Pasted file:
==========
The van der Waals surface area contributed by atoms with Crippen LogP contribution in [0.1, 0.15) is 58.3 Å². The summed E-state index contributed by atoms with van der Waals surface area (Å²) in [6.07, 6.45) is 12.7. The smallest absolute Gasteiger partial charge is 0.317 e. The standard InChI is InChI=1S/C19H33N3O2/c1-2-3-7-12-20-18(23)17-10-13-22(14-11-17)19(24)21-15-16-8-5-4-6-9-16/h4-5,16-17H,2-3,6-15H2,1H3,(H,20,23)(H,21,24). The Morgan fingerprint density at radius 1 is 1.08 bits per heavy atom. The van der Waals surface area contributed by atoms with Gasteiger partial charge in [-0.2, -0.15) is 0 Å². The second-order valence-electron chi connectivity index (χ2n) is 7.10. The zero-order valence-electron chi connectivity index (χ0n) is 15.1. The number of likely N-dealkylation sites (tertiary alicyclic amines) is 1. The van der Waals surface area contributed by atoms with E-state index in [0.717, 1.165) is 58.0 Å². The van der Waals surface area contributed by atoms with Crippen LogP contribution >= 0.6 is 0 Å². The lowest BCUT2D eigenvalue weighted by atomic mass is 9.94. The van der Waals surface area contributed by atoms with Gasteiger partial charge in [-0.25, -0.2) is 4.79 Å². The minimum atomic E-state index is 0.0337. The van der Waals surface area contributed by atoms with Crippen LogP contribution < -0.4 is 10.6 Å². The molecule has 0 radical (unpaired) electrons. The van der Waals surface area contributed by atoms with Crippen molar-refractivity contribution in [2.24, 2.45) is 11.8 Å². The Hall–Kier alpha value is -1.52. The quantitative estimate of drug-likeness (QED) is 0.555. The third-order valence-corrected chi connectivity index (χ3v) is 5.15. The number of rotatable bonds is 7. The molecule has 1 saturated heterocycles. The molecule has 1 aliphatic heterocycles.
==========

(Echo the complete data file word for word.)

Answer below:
The van der Waals surface area contributed by atoms with Crippen LogP contribution in [0.1, 0.15) is 58.3 Å². The summed E-state index contributed by atoms with van der Waals surface area (Å²) in [6.07, 6.45) is 12.7. The smallest absolute Gasteiger partial charge is 0.317 e. The standard InChI is InChI=1S/C19H33N3O2/c1-2-3-7-12-20-18(23)17-10-13-22(14-11-17)19(24)21-15-16-8-5-4-6-9-16/h4-5,16-17H,2-3,6-15H2,1H3,(H,20,23)(H,21,24). The Morgan fingerprint density at radius 1 is 1.08 bits per heavy atom. The van der Waals surface area contributed by atoms with Gasteiger partial charge in [-0.2, -0.15) is 0 Å². The second-order valence-electron chi connectivity index (χ2n) is 7.10. The zero-order valence-electron chi connectivity index (χ0n) is 15.1. The number of likely N-dealkylation sites (tertiary alicyclic amines) is 1. The van der Waals surface area contributed by atoms with E-state index in [0.717, 1.165) is 58.0 Å². The van der Waals surface area contributed by atoms with Crippen LogP contribution >= 0.6 is 0 Å². The lowest BCUT2D eigenvalue weighted by atomic mass is 9.94. The van der Waals surface area contributed by atoms with Gasteiger partial charge in [-0.25, -0.2) is 4.79 Å². The minimum atomic E-state index is 0.0337. The van der Waals surface area contributed by atoms with Crippen LogP contribution < -0.4 is 10.6 Å². The molecule has 0 radical (unpaired) electrons. The van der Waals surface area contributed by atoms with Crippen molar-refractivity contribution in [2.24, 2.45) is 11.8 Å². The Hall–Kier alpha value is -1.52. The quantitative estimate of drug-likeness (QED) is 0.555. The third-order valence-corrected chi connectivity index (χ3v) is 5.15. The number of rotatable bonds is 7. The molecule has 1 saturated heterocycles. The molecule has 1 aliphatic heterocycles.